It’s been eleven years since we separated, ten years since the divorce. Time has rounded some of the sharp edges that threatened to slash each other to pieces. But the differences are still there, still capable of fueling explosions of baggage where dirty underwear flies in all directions.

We got into an argument yesterday over this very sort of thing. He had previously come up with an idea for loaning me money collateralized by my life insurance. In other words, I’d add him as a partial beneficiary on the policy and he’d loan me that portion of the death benefit. That seemed a logical and welcome solution to my immediate crisis. It would get me through the short term, allow me to pay my mortgage and other essential bills, and buy me time to implement more long term solutions to my situation. And let’s face it, all solutions take time to get up to speed and return rewards.

But he seems to have reconsidered this option. It now strikes him as ghoulish. He can’t foresee me paying him back before I die and doesn’t want repayment contingent on my death. Plus, he fears that such a solution would introduce unwelcome emotional complications with my daughters.

I’m caught in a bind. I appreciate the help he’s given me in terms of figuring out what needs to be done. But I also need a way to finance the next few weeks while I make my way over hot coals to get to a place of more income and fewer expenses. He will help me with some money, but far less than I had hoped for, and with many more strings attached.

This process is exhausting and extremely stressful. I feel like I’m getting an ulcer.

Wednesday, July 23, 2008

Still queasy

The bouts of nausea continue. I wake up queasy every morning and sometime during the day, usually at night, am overcome with an urge to vomit. It sometimes passes without incident, but it’s uncomfortable nonetheless.

My doctor says that avoiding fatty foods is the most important factor, but the only thing that fixes this is “tincture of time.” In the meantime, she suggested I take an anti-nausea pill in the morning to control the queasiness during the day. I started doing so several days ago, and the drug helps. I still get nauseous out of the blue. Last night it woke me from a deep sleep at 2 am.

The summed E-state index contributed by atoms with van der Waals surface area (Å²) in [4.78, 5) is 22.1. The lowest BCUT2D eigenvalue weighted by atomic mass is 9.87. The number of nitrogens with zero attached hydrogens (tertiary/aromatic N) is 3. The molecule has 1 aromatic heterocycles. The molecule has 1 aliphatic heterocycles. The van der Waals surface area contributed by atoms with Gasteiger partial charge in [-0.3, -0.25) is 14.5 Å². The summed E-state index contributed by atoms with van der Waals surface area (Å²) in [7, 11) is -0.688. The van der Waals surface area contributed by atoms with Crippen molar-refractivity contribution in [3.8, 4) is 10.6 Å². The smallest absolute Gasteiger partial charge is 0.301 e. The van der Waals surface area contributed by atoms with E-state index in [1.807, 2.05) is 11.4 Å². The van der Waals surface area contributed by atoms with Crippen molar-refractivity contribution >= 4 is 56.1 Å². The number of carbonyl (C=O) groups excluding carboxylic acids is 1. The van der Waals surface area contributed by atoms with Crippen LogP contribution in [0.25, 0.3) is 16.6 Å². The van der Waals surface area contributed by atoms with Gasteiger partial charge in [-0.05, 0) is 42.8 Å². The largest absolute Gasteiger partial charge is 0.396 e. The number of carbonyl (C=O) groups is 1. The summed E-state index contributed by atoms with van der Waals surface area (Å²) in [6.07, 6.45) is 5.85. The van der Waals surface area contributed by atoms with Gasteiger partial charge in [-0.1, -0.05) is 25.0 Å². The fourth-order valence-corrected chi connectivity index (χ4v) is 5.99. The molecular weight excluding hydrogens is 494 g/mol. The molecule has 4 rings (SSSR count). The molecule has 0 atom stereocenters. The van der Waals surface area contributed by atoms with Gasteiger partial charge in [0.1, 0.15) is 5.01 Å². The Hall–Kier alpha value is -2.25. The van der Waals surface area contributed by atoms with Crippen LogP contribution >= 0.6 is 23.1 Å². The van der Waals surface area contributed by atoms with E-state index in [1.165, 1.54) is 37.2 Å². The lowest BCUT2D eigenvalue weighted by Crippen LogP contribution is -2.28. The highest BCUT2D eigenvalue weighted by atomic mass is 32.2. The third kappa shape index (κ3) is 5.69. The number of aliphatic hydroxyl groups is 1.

The good news is I’ve lost some weight, about five pounds in the last two weeks. Believe me, it’s a lousy way to diet!

Tuesday, July 22, 2008

Looking up

Some of my most recent posts are pretty bleak. At least I was feeling pretty bleak when I wrote them. I’m not free of the problems that led me to the overwhelming situation I’m in, but I’ve gotten some good advice in the past two weeks and finally have some plans in motion to address the issues.

My top priority is to increase my income and reduce expenses so I can stay in my house. Toward that end, I’ve made an arrangement with my NYC client to spend two days onsite instead of one. Even with the discount I offered them, this raises my income substantially. Plus it leaves me free for other billable work and essential tasks.

One of my friends directed a potential new client my way (thank you Cathy!), and I’ve set up a job interview with a consulting firm near my home/office that’s looking for consultants whose skills combine modern and ancient technologies. My daughter found the ad for this position on the popular free bulletin board, Craigslist, and thought I might qualify even though she didn’t know what COBOL is!

I’ve accepted that I can (must!) do something I never wanted to consider before: rent out a room in my house. Over the next few weeks I’ll rearrange a couple of rooms to make a bedroom available for someone else and start looking for a responsible professional to rent to.

Yesterday I met with a CPA who gave me excellent advice about how to discharge some of the massive unsecured debt I’ve accumulated, and how to deal with two ill-timed and devastating real estate investments that have added to the burden. I will probably need to spend hours on the phone, but if I get to the right people, I may be able to handle some of the problems myself, without having to consider bankruptcy.

I’m working on it. And I have an unexpected ally: my ex-husband.